Lillie Clifton grew up in Mound Bayou, Mississippi in the 1950s and 60s. For the past forty years, she’s worked as a teacher and school librarian in the Mississippi Delta. I called Mrs. Clifton many times over the past few years to ask her questions about growing up there. I wanted to know about her school, her house, her food, and even her boyfriend. She always was willing to answer my questions. Some of the details in A Thousand Never Evers come from conversations:
I came to the Delta from Tennessee in 1952. My grandparents raised me. I went to school here. I walked about a mile to school each morning regardless of the weather. I wore out the soles of my shoes, so I put cardboard in them and walked like that.
School those days was really, really nice. If we could go back to that it would be a blessing. I wish the attitude of the students was that of yesterday. When I came up we had a desire to finish school and do what was right, because we didn’t want to make our living in the cotton fields.
When I moved to Mississippi, my grandparents moved from their country house to a house in the city of Mound Bayou. I was with my grandmother, granddaddy, and my sister, an uncle, three aunts, and one cousin in our house. We used my aunt’s room for a living room in the daytime and a bedroom at night. We also had a kitchen, three bedrooms, and one bath.
But before I moved to the Delta, when I was a very little girl, I used to visit my grandparents where they lived in the country. Their house was just a box with a porch. They didn’t have an indoor toilet. They had an outhouse. Back then, I didn’t know anything about toilet tissue—we used the pages from the free catalog that came in the mail.
I started in the cotton fields at 6AM. We worked there twelve hours, sunup to sundown, except when it was time for us to come home from lunch. At noon, my grandmother would wave a white rag and we would go home and eat. We were all musty and dirty. We’d lie down on the floor and be ready to go back to the fields from 1PM until 6PM.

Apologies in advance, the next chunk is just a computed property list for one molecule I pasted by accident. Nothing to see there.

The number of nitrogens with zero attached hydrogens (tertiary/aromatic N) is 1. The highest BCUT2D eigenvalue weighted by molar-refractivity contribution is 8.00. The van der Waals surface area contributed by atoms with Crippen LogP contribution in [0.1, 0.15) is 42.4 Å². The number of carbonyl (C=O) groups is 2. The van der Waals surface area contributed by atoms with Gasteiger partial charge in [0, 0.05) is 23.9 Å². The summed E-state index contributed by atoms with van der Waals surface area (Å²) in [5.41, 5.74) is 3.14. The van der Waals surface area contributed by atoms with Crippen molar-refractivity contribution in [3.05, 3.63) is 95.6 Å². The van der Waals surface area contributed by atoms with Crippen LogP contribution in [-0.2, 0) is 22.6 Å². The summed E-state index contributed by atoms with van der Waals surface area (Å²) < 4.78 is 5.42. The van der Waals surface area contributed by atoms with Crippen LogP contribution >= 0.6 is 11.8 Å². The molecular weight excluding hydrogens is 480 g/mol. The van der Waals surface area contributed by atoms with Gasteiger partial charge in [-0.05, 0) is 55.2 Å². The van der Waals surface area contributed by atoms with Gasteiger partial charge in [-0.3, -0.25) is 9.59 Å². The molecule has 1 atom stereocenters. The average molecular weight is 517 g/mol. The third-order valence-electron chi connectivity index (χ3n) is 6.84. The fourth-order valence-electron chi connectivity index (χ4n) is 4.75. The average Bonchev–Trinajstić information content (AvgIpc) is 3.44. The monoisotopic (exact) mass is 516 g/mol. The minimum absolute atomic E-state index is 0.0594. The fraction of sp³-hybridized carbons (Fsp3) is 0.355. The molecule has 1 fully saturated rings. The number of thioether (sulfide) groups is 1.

It would take us three weeks to chop the fields for my granddaddy. When we got through my granddaddy’s field, we caught a truck to a white man’s field to make us some money. I got paid three dollars a day working sunup to sundown. That’s how I bought my school clothes.
At that time school didn’t start until September, but we didn’t go until October because we still had to gather the cotton. When I was in junior college, we would go to school half the day and pick half the day.
It was something we had to do. I didn’t like it but it was my way of life. It was a job. I knew I didn’t want to do this for the rest of my life, so I did try hard to do the best I could in school so I could be better when I grew up.
My granddaddy raised a garden. He raised hogs, and chickens. We were never hungry. We ate good. We would have rice. We would have hog. Every Sunday he would go to town and get fish, and we’d eat it that Sunday morning. We always had homemade biscuits with Delta syrup. Papa had a smokehouse where they killed the hogs, salted them down. The smokehouse was a small shack in the backyard without heat. You couldn’t have heat because the meat had to stay cold during the winter.
Walking home from school with my boyfriend carrying my book. That’s my favorite memory. I didn’t play a lot, and he didn’t have to chop cotton because he was an only child with his grandparents and he didn’t have to do it. But he would go to the fields with me and we would court. Back then courting was just talking. Nothing else.